There's nothing that would indicate it fits a profile of anybody we've seen before, history of illness or anything that we are aware of.

GAGLIANO: Sure. And he's 64 years old which puts him just to the outside of really where we find the age to these folks. But, again, you're going to look for somebody that might be politically motivated? Sure. The definition of terrorism, it is violence or intimidation, threats of (INAUDIBLE) in pursuit of political aims or social aims.

So, he just could have been disgruntled but there's always a component of mental health. This was not a stable individual. It was a depraved maniac.

BURNETT: And what do you think the significance is? We talked about the explosive a moment, Mike, in his vehicle, which means he had gotten it here?

RODERICK: Exactly.

BURNETT: All right? But not yet taken it to the next step.

RODERICK: And Tannerite, too.

BURNETT: Right.

RODERICK: I mean, when you look at both of those, what was he planning to do with that?

BURNETT: The Tannerite, of course, we clear was in the home in Mesquite.

RODERICK: In the home, right, but I mean, you put all this together and you got somebody, possibly has a bomb factory, was trying to make an explosive device. You know, was that car going to be used as a bomb, did he have enough time, was he going to shoot into the vehicle to try to explode, you know, the ammonium nitrate in the car? So, this is all going to be sorted out maybe because the response by law enforcement was so quick.

BURNETT: Do you think anybody else knew anything?

GAGLIANO: That is something that is absolutely in the forefront of the investigators' mind right now. First of all, they got to find out if anybody else knew of it because they are an adversary, and also from a human intelligent standpoint. What can we tell them about something potentially happening going on down there?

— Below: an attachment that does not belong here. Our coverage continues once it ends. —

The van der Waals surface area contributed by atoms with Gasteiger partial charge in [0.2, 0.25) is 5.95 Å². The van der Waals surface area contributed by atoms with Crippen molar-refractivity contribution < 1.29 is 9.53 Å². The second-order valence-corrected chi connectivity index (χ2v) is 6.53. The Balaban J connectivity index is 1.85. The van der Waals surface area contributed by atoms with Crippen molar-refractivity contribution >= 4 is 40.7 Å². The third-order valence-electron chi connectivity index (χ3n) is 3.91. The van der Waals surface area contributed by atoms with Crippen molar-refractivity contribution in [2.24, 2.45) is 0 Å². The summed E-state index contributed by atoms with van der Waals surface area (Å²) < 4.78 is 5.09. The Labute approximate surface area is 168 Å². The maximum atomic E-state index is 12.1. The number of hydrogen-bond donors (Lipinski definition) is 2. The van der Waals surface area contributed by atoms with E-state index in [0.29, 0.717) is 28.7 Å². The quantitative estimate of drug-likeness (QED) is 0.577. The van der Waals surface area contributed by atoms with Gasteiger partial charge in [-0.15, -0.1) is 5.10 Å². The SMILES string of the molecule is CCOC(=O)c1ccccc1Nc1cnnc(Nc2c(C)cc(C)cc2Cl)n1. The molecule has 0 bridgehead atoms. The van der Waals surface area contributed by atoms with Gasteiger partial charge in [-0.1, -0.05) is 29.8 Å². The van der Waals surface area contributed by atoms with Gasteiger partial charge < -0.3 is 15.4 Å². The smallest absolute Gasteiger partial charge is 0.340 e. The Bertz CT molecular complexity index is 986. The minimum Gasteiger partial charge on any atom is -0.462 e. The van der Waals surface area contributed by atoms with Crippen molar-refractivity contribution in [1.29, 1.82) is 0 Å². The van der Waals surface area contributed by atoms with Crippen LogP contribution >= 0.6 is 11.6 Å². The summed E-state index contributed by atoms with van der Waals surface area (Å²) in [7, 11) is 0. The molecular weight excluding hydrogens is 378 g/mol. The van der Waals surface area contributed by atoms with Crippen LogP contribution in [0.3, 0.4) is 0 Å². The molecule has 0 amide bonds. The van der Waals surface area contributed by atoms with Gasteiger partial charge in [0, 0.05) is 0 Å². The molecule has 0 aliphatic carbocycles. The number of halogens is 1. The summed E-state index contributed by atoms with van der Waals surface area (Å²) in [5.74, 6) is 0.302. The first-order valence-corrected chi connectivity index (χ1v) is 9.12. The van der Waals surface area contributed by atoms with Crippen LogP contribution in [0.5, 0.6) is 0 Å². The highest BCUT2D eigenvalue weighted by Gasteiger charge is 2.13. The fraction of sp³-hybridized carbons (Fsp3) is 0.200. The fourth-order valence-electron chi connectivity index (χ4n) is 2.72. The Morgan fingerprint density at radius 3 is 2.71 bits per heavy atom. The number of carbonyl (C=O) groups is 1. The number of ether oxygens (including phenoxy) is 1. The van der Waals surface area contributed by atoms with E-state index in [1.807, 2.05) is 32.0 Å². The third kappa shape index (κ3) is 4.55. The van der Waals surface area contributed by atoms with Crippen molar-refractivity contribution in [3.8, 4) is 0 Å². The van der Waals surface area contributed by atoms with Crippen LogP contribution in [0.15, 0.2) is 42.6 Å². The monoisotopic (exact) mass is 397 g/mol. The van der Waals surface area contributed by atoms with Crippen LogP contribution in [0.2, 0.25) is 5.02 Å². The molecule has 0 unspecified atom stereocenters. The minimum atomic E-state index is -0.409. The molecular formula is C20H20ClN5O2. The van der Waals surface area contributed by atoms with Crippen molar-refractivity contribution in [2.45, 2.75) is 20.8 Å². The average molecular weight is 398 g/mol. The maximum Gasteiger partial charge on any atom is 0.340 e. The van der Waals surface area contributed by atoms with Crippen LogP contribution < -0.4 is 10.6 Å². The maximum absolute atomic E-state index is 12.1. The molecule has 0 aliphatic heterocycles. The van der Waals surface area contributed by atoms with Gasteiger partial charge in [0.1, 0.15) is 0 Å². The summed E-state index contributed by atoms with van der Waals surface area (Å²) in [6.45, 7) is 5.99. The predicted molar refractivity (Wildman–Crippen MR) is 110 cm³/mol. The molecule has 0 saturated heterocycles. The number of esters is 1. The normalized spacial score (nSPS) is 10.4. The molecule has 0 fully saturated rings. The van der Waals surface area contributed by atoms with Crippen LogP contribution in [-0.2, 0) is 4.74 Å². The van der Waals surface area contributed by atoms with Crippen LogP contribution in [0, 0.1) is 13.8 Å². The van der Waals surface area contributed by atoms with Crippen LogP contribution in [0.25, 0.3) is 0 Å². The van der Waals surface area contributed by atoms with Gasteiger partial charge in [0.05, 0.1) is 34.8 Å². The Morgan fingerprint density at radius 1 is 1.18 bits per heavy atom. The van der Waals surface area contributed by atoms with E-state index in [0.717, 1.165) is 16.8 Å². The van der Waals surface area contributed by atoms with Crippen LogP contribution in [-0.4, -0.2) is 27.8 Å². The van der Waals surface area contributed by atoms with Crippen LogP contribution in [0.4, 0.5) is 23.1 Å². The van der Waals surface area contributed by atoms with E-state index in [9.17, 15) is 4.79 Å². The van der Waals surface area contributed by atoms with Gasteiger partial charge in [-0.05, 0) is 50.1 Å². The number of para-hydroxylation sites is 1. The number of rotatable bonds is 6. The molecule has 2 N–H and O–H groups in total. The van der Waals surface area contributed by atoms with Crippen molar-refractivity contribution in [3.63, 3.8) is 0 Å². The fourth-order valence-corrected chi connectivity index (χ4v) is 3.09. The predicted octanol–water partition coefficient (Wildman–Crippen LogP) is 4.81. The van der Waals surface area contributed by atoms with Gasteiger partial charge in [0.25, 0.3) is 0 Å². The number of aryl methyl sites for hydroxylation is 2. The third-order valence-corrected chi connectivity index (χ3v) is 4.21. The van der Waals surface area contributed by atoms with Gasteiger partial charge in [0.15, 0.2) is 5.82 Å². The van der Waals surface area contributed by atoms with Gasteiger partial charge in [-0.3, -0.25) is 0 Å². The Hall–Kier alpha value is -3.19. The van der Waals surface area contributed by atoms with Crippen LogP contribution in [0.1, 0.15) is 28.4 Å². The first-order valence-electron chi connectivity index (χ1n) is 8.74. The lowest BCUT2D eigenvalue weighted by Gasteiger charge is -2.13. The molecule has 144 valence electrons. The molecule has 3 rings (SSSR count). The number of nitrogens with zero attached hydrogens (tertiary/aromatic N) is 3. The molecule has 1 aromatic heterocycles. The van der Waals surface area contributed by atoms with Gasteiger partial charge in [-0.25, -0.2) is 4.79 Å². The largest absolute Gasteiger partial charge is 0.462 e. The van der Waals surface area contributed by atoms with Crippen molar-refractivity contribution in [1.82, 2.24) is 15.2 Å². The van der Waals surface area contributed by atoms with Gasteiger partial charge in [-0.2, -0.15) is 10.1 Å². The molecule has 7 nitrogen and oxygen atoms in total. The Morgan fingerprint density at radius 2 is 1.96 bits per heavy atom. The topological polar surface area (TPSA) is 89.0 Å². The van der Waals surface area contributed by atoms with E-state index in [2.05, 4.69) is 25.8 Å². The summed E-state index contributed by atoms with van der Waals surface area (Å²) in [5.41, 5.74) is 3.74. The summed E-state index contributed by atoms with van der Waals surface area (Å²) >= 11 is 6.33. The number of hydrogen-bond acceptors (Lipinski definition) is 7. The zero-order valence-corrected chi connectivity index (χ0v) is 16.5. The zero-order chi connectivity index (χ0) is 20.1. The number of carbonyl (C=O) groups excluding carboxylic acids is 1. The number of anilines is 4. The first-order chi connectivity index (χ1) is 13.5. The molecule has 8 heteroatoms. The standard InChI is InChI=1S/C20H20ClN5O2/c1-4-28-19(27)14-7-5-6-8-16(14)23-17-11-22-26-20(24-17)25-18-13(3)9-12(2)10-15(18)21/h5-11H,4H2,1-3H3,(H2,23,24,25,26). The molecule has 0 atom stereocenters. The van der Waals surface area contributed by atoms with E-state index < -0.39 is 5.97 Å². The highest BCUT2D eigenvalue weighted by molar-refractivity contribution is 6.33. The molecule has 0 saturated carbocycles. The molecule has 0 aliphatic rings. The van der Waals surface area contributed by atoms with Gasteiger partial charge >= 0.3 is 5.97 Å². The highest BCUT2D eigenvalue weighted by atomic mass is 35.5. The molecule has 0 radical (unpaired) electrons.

[19:55:00] RODERICK: This is why they want to question the girlfriend so badly.

BURNETT: Right. And as we know, she's in Tokyo right now. We don't know anything about why the state of their relationship or anything, which obviously could be very crucial as well.

Thank you both very much again.

And next, a woman described as a loving kindergarten teacher. She's among the 59 people dead tonight. We remember the victims.

(COMMERCIAL BREAK)

BURNETT: Fifty-nine people were killed in the Las Vegas attack. We want to remember the first victims who have been named as we are just starting to learn the names of people who lost their lives.

Sonny Melton was a nurse from Tennessee and just got married. He was 29 years old. His wife is a surgeon who survived the attack. She says he saved my life but at this point I can barely breathe.

Jenny Parks was a kindergarten teacher. She was from Lancaster, California. A relative say she was truly one of the most loving people you could ever hope to meet. She always went out of her way to help anyone. Her husband was one of the 527 injured.

Rachael Parker, she was a ten year veteran at the police department in manhattan Beach, California. She survived the initial shooting and died in the hospital.

Sandy Casey was a special education teacher at a middle school in Manhattan Beach, loved by students, colleagues. The school board president says we lost a spectacular teacher who devoted her life to helping some of our most needy students.

And Angela Gomez, we just learned her name, described as a fun-loving, and sweet young woman. She was an academic honor student at Riverside, California. She really did have her whole live ahead of her.

And Susan Smith, she was a wife, a mother and office manager at an elementary school in Simi Valley, California. Always welcoming, we are told, and always smiling.

Thank you for joining us.

Our breaking news coverage continues now with "AC360".